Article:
As to this phrase burst into the seams, Longman dictionary gives its explanation like this:

if a room or building is bursting at the seams, it is so full of people that hardly anyone else can fit into it.

But in the following conversation, it seems pretty diffirent. Who can tell me the true meaning? And where does this phrase come from? Thanks!

Joe: …one of the reasons I don’t see her that often is because she’s been really busy, uh, because she’s in a new relationship she said.

Kristin: Oh!

Joe: Yeah, you should have seen her. It was like, uh, it was so cute to see her. She was like bursting at the seams she was so happy.

Kristin: [laugh]

Joe: Because I guess the relationship is going really well, so…

The seams are the places that your clothes are sewn together, eg for your shirt, where the sleeves are sewn to the body.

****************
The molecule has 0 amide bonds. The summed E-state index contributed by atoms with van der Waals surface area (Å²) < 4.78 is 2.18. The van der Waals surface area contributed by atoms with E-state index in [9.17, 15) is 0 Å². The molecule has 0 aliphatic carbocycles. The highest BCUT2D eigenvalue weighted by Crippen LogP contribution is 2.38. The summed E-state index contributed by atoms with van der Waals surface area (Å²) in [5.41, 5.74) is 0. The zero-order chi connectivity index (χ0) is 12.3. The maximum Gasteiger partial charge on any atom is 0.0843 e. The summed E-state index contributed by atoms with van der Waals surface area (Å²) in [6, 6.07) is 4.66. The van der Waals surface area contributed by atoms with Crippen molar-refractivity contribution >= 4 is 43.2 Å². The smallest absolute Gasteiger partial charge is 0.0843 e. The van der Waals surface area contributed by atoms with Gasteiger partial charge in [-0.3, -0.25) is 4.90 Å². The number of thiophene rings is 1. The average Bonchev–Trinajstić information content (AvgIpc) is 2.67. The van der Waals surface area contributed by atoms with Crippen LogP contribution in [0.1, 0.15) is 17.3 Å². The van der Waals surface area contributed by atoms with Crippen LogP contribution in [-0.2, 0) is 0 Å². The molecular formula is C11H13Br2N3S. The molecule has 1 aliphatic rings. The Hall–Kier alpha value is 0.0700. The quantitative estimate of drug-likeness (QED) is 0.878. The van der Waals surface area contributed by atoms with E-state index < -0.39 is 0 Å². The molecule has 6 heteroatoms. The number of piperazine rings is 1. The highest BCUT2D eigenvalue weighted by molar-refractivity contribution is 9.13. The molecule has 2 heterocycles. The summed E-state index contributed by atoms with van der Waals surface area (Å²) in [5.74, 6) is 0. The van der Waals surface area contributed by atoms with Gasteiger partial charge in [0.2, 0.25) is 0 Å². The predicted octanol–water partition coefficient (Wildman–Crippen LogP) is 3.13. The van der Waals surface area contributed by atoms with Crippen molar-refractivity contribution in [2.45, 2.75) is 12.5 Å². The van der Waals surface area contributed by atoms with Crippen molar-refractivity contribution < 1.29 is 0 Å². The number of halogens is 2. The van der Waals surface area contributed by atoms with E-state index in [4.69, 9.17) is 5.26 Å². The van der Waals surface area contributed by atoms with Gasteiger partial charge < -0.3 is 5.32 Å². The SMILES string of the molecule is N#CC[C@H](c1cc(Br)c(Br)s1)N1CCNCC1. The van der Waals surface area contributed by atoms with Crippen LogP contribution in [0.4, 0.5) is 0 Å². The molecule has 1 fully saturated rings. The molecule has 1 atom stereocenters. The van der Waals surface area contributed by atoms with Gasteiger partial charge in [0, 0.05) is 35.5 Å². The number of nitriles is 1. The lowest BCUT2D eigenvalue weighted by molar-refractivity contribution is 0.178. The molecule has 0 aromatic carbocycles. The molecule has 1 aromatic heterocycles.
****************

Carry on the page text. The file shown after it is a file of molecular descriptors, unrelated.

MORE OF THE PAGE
If you put on a lot of weight, your shirt will 'burst (tear open) along the seams'.

The phrase usually means that a place is very, very full.

eg The restaurant was bursting at the seams.

It is not commonly used about a single person, so your example is unusual.

Students: We have free audio pronunciation exercises.
'Bursting at the seams' (not 'into the seams') means something is so full it is nearly bursting/falling apart/exploding. 'Seams' are where pieces of fabric join, so if something (e.g. a bag) is very full, the seams will split and it will 'burst at the seams'.

It's also used metaphorically to mean 'very full' as in the building example you mention. As referring to a person, in the sentence above, it means 'so full of happiness, she is about to burst'.

In this sense, it usually means full of happiness or excitement. But you should always say 'with happiness' or as here 'she was so happy' or the phrase can be confusing - people could think it means that she was so fat, her clothes were bursting at the seams!
Then that makes sense. You said a mouthful. I got it. Thank you!